Jamie is the author of A Developmental Evaluation Primer which has become a key resource to the social innovation field. He is also an affiliated consultant with the TruePoint Center (Boston, USA) and is Faculty at the Banff Centre for Arts and Creativity (Banff, Canada).
Kate McKegg has specialist skills in supporting evaluative thinking and practice in complex settings where people are innovating to create systems change. She has been applying these skills for over 25 years in government, non-government, philanthropic and community contexts, including many indigenous settings..
Kate is a founding member of the Aotearoa New Zealand Evaluation Association (ANZEA), serving as Convenor from 2008–2010, and again from 2014–2016. With Michael Quinn Patton and Nan Wehipeihana, she co-edited Developmental Evaluation: Real World Applications, Adapted Tools, Questions Answered, Emergent Issues, Lessons Learned, and Essential Principles (2015). In 2019, Kate (and other colleagues) received the American Evaluation Association award for Excellence in Evaluation. Along with Nan Wehipeihana, Kataraina Pipi and Veronica Thompson she is also a recipient of the Australasian Evaluation Society 2013 Best Evaluation Policy and Systems Award. Both awards are for developmental evaluations.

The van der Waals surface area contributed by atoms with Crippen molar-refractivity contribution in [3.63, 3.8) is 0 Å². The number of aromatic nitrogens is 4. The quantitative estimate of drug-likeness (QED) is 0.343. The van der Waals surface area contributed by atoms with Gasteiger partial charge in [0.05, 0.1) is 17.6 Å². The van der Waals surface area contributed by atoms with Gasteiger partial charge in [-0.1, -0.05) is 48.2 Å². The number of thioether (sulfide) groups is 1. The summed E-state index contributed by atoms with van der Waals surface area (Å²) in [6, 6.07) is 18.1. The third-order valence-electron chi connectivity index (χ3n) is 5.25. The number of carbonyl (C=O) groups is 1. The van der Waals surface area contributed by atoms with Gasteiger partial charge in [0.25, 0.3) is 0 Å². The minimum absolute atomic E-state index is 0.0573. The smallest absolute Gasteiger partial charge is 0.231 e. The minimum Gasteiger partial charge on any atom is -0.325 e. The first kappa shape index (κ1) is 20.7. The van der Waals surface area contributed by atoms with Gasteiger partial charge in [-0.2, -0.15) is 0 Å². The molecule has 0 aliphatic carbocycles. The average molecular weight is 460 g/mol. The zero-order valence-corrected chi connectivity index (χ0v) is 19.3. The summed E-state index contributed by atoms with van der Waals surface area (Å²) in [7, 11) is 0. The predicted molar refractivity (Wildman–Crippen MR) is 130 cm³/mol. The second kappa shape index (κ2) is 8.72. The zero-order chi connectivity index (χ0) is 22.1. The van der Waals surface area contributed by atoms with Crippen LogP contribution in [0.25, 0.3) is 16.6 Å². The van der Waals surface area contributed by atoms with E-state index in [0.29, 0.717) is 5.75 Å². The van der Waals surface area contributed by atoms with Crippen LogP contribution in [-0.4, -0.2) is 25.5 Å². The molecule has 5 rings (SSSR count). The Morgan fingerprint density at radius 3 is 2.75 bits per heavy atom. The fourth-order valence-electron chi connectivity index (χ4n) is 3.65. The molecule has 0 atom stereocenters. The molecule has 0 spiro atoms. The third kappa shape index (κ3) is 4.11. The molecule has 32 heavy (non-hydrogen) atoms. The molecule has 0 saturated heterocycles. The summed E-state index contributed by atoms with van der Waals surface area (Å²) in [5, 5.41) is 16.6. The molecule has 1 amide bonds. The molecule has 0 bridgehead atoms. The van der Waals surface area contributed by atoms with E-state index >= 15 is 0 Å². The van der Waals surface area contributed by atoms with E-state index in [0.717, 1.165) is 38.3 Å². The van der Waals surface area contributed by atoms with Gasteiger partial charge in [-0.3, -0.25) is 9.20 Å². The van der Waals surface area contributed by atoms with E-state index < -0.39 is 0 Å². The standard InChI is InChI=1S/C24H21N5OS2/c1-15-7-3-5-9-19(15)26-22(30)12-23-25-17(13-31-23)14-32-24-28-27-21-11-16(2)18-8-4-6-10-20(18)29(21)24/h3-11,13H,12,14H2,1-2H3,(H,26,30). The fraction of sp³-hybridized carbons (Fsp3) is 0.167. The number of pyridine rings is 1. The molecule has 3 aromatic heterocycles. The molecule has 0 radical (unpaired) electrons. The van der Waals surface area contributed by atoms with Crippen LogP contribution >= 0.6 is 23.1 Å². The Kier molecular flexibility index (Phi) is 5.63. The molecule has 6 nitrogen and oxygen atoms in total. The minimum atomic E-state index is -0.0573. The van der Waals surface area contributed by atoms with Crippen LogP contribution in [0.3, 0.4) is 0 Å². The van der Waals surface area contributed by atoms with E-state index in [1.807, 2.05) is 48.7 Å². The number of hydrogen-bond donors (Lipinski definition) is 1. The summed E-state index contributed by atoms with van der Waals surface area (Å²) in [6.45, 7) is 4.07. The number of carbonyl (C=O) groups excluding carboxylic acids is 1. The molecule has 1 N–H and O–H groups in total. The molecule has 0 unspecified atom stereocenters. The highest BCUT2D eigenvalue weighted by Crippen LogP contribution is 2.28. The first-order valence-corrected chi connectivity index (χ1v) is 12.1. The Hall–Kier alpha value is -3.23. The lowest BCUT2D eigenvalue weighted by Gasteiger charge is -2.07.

Jess Dart: Inventor of practical methodologies and highly demanded facilitator, Jess navigates complexity with comfort and helps her clients to clarify their desired outcomes and how to get there. Jess has over 25 years’ experience in evaluating and designing social change initiatives in Australia and overseas. She is passionate about developing real-world evaluation and strategy for social justice and sustainability. In particular, she works with systems change interventions, large-scale strategy and social innovation.
In 2018, Jess received the Australian Evaluation Society’s Outstanding Contribution to Evaluation Award. Among her many achievements, she co-authored the Most Significant Change (MSC) guide alongside Dr Rick Davies, which is now translated into 12 different languages. More recently, she invented Collaborative Outcomes Reporting (COR), a collaborative form of participatory impact evaluation.